Instead of trying to find a multi-factor approach to fit these systems, you might say, “Oh, it doesn’t qualify for multi-factor, so let’s just use a username and password.” The problem here is that the system can end up being compromised, and the attacker is able to pivot from there.
When it comes to Zero Trust, if you have a system that’s able to connect those authentication systems, or you have a hardware token for multi-factor on another system, you won’t need anything new. Instead, you’re enabling the configurations to make that happen. The other option is to identify areas where you may need a vendor’s support. The benefit? You can come to potential vendors with your requirements on the front end.
Best practices for building a zero trust architecture
Even if you’ve read through the executive orders and OMB memorandums multiple times, you may still be wondering where to start. Brandon shared a few best practices every government agency can follow to improve its security posture going forward.
1. Take a collaborative approach
While the first step of the OMB memorandum states to identify a single point of contact for the Zero Trust implementation, Brandon cautions against resting the responsibility of implementation on one person. Instead, he says, “It’s going to have to be a team of people getting together in collaborative meetings to make sure everyone is on board.” The central point of contact can prioritize steps and foster communication across multiple teams, such as security, development, and DevOps.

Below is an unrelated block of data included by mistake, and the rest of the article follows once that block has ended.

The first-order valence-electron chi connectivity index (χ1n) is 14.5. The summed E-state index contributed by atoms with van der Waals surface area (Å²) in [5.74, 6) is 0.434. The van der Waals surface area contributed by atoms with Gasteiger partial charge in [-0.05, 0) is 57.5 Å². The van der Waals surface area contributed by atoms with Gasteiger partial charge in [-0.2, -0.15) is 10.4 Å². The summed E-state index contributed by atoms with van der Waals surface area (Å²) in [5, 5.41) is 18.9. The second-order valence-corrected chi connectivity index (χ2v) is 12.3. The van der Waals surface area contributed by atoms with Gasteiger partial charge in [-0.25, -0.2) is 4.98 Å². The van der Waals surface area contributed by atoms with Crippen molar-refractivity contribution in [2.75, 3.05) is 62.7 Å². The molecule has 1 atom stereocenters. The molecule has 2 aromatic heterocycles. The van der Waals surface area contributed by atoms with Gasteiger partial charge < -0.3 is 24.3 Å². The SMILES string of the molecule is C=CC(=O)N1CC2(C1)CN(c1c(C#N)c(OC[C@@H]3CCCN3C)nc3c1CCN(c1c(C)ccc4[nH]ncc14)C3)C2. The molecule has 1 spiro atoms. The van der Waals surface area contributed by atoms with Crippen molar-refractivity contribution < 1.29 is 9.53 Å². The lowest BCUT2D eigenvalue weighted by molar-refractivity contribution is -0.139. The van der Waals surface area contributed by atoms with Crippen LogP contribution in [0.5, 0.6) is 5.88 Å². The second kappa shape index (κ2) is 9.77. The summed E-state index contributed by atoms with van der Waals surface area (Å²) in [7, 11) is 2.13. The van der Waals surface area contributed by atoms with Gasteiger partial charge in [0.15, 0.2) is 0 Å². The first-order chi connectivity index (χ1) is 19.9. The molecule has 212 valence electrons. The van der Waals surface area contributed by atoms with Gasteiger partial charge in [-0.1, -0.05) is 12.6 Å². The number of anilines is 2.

Collaboration also extends to other organizations—it’s important to connect with other agencies to find solutions to similar problems. Brandon has seen a key difference between teams that work in silos and teams that collaborate with others to share ideas and information. He also recommends reaching out to commercial resources to see what solutions they’re using. “I guarantee that there are going to be people in the commercial space who are encountering similar problems and trying to implement solutions in creative ways that might help you,” shares Brandon.